“Preference, Profitability, and Ranking in Mobile App Monetization” by Miss Shengjun Mao
Miss Shengjun Mao
PhD Candidate in Information Systems
Paul Merage School of Business
University of California, Irvine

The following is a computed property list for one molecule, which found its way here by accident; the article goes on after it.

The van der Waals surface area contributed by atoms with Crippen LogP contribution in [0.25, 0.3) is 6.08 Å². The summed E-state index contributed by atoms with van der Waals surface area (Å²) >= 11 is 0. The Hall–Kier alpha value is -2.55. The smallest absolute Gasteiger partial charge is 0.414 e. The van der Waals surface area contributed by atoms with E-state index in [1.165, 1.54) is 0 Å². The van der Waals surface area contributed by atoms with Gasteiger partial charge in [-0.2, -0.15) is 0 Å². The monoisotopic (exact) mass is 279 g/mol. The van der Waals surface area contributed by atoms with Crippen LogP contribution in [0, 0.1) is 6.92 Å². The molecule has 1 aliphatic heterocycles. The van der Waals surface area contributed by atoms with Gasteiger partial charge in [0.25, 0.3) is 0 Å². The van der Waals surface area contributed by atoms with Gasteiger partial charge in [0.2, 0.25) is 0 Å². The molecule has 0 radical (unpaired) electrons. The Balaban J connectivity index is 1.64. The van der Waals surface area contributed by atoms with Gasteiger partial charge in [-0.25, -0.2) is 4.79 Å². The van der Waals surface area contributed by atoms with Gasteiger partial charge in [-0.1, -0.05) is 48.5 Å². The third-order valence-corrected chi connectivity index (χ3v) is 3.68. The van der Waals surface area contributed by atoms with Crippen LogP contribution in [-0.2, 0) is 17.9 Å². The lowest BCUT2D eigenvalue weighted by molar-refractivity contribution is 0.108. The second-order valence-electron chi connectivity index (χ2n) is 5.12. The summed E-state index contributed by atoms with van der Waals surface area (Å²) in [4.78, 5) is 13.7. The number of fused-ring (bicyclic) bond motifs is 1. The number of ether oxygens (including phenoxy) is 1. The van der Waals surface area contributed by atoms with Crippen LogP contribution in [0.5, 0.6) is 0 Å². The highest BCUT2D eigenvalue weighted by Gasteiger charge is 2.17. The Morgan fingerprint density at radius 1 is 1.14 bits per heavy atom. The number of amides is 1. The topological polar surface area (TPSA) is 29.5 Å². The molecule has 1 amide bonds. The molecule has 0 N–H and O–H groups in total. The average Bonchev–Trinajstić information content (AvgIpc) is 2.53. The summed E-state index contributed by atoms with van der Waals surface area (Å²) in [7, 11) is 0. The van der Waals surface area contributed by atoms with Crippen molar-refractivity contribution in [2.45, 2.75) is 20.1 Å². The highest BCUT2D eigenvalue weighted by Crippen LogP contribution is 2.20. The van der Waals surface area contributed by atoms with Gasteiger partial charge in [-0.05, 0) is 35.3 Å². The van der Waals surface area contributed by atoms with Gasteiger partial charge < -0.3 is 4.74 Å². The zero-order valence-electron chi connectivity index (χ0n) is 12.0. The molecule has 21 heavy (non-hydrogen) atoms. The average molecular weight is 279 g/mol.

For more effective monetization of cost per action (CPA) in mobile app distribution, the platform should balance its app revenue margins with consumer utility from click and conversion (i.e., install) decisions. In this paper, we develop an empirical framework to estimate consumer click and conversion utility using mobile clickstream data from a large mobile service operator. Our data set uniquely includes actual CPA margins for every app. Consumer click and conversion utilities are jointly estimated as a function of a comprehensive set of quantitative (screen rank, quality, and popularity) and qualitative (textual data of app titles, descriptions, and reviews) covariates. We conduct policy experiments on our structural model estimates to examine the effectiveness of alternative screen ranking strategies, finding that a personalized ranking scheme accounting for both utility and margins outperforms the methods based on margins alone (by 24%) or utility alone (by 11%). Overall, our analyses shed light on consumer click and conversion behavior and on how app monetization can be optimized through a personalized ranking that balances consumer revealed preferences with app CPA margins.